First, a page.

Pesticide reform

A federal appeals court ruled in August that the Environmental Protection Agency must ban a widely used organophosphate pesticide.

The appellate court in the 9th Circuit ordered the federal agency to finalize its proposed ban on chlorpyrifos based on findings that the pesticide is unsafe for public health — and particularly harmful to children and farmworkers.

“The court ended EPA’s shameful actions that have exposed children and farmworkers to this poison for decades,” Earthjustice attorney Marisa Ordonia said. “Finally, our fields, fruits and vegetables will be chlorpyrifos free.”

Chlorpyrifos — first developed by the Nazis for chemical warfare and repurposed for agriculture — is a pesticide that can damage the developing brains of children. Prenatal and early life exposure is linked to lower birth weight and neurodevelopmental harms, including reduced IQ, loss of working memory, attention disorders and delayed motor development. 

The pesticide is used on apples, oranges, broccoli and dozens of other crops, but has been banned from household use for about two decades.

A year ago, the Trump administration reversed the EPA proposal to ban chlorpyrifos after Scott Pruit, who was in charge of the EPA, met with the head of Dow Chemical, the largest manufacturer of the compound.

Sindy Benavides, the chief executive officer at the League of United Latin American Citizens, said, “For years corporations like Dow were able to hijack our government to put profit before people. But … the court sided with reason. Children and farmworkers have the right to live and work without risk of poisonings.”

Rounding up a loss

In another legal dispute, this one over the herbicide Roundup, a San Francisco jury awarded $289 million to a former school groundskeeper, Dewayne Johnson, who said Monsanto’s Roundup left him dying of cancer.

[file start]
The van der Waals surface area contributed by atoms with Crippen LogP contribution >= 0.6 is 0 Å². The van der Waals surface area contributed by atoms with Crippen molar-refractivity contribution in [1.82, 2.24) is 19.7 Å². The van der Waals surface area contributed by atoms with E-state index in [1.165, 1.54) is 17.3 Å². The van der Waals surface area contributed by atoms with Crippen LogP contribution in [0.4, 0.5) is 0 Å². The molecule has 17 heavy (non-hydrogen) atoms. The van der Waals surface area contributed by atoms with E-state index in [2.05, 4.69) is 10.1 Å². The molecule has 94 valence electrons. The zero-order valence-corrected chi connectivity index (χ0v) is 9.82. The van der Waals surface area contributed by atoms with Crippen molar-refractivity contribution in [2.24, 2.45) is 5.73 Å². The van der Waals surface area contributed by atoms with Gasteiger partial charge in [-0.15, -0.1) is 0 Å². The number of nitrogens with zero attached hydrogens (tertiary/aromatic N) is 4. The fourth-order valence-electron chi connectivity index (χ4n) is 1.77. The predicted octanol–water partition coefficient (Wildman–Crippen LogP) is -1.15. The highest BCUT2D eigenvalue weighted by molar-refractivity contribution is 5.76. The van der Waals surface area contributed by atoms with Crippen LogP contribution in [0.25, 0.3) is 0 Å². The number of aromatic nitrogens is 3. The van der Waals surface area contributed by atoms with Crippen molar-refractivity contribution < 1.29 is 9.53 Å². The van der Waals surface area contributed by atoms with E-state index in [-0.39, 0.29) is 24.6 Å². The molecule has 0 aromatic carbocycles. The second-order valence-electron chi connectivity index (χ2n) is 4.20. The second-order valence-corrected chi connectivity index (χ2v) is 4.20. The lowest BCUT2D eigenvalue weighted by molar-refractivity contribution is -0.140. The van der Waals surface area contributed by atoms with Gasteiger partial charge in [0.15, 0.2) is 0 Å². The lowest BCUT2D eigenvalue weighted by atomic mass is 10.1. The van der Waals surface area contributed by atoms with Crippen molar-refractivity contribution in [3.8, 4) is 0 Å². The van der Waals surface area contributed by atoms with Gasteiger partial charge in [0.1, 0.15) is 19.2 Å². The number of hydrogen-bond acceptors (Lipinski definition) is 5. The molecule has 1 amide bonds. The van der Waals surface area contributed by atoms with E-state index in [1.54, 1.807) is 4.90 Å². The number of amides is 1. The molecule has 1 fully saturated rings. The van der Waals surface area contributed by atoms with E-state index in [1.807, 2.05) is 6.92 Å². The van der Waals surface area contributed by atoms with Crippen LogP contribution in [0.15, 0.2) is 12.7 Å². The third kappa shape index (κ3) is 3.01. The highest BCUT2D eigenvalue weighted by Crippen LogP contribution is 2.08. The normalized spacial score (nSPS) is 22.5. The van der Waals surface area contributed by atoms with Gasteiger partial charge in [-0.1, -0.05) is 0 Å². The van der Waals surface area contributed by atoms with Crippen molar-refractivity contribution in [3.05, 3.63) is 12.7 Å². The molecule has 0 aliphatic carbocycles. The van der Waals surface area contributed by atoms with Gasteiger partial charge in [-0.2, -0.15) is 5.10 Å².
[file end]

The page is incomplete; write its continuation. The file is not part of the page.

Johnson’s complaint said heavy contact with Roundup — the active ingredient in the product is glyphosate — caused his non-Hodgkin's lymphoma.

A state superior court jury agreed, finding that Monsanto should have provided a label warning of the potential health hazard.

Johnson’s attorney, Brent Wisner, also has filed a case in Wisconsin. He said, “A unanimous jury in San Francisco has told Monsanto: ‘Enough. You did something wrong and now you have to pay,’ There’s 4,000 other cases filed around the United States and there are countless thousands of other people out there who are suffering from cancer because Monsanto didn't give them a choice. We now have a way forward.’”

Monsanto spokesman Scott Partridge said the company would appeal, according to The Associated Press. Partridge noted scientific studies and two government agencies concluded that Roundup does not cause cancer.

Across the border

Also in August, the Canadian government announced plans to phase out all outdoor agricultural uses of bee-killing neonicotinoid pesticides by 2021.

Previously, the European Union voted to ban the use of those pesticides on outdoor crops.

In the United States, however, the EPA has not taken such action despite receiving more than 6 million public comments urging a ban on the class of pesticides.

Not the breakfast of champions

Lab tests commissioned by the Environmental Working Group headquartered in Washington, D.C., found favorite oat cereals, oatmeal, granola and snack bars contain glyphosate, the active ingredient in Monsanto’s Roundup.

Glyphosate is a herbicide linked to cancer by California state scientists and the World Health Organization. It was found in all but two of 45 samples of products made with conventionally grown oats. About one-third of 16 samples made with organically grown oats also contained glyphosate, but with levels well below EWG’s health benchmark. For more, go online to ewg.org.

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